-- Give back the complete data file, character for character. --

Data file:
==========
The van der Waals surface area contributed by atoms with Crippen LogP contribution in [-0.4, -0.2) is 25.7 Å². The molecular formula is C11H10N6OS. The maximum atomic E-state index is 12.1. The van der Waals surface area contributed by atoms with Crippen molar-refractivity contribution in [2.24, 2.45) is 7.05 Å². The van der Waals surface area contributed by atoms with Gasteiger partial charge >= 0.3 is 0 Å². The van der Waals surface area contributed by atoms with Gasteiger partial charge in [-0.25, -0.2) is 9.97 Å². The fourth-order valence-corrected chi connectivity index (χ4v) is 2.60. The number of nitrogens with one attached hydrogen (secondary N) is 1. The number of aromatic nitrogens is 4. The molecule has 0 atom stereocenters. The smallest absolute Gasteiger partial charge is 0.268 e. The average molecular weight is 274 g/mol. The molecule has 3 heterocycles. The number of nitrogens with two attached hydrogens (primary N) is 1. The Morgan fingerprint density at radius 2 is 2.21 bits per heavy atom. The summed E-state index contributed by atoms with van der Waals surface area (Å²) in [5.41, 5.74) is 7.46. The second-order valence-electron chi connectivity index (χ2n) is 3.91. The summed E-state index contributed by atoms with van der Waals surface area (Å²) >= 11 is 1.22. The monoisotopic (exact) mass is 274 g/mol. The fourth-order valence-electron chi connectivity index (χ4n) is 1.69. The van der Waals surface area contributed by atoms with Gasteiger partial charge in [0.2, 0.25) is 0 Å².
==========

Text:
The van der Waals surface area contributed by atoms with Crippen LogP contribution in [-0.4, -0.2) is 25.7 Å². The molecular formula is C11H10N6OS. The maximum atomic E-state index is 12.1. The van der Waals surface area contributed by atoms with Crippen molar-refractivity contribution in [2.24, 2.45) is 7.05 Å². The van der Waals surface area contributed by atoms with Gasteiger partial charge >= 0.3 is 0 Å². The van der Waals surface area contributed by atoms with Gasteiger partial charge in [-0.25, -0.2) is 9.97 Å². The fourth-order valence-corrected chi connectivity index (χ4v) is 2.60. The number of nitrogens with one attached hydrogen (secondary N) is 1. The number of aromatic nitrogens is 4. The molecule has 0 atom stereocenters. The smallest absolute Gasteiger partial charge is 0.268 e. The average molecular weight is 274 g/mol. The molecule has 3 heterocycles. The number of nitrogens with two attached hydrogens (primary N) is 1. The Morgan fingerprint density at radius 2 is 2.21 bits per heavy atom. The summed E-state index contributed by atoms with van der Waals surface area (Å²) in [5.41, 5.74) is 7.46. The second-order valence-electron chi connectivity index (χ2n) is 3.91. The summed E-state index contributed by atoms with van der Waals surface area (Å²) >= 11 is 1.22. The monoisotopic (exact) mass is 274 g/mol. The fourth-order valence-electron chi connectivity index (χ4n) is 1.69. The van der Waals surface area contributed by atoms with Gasteiger partial charge in [0.2, 0.25) is 0 Å².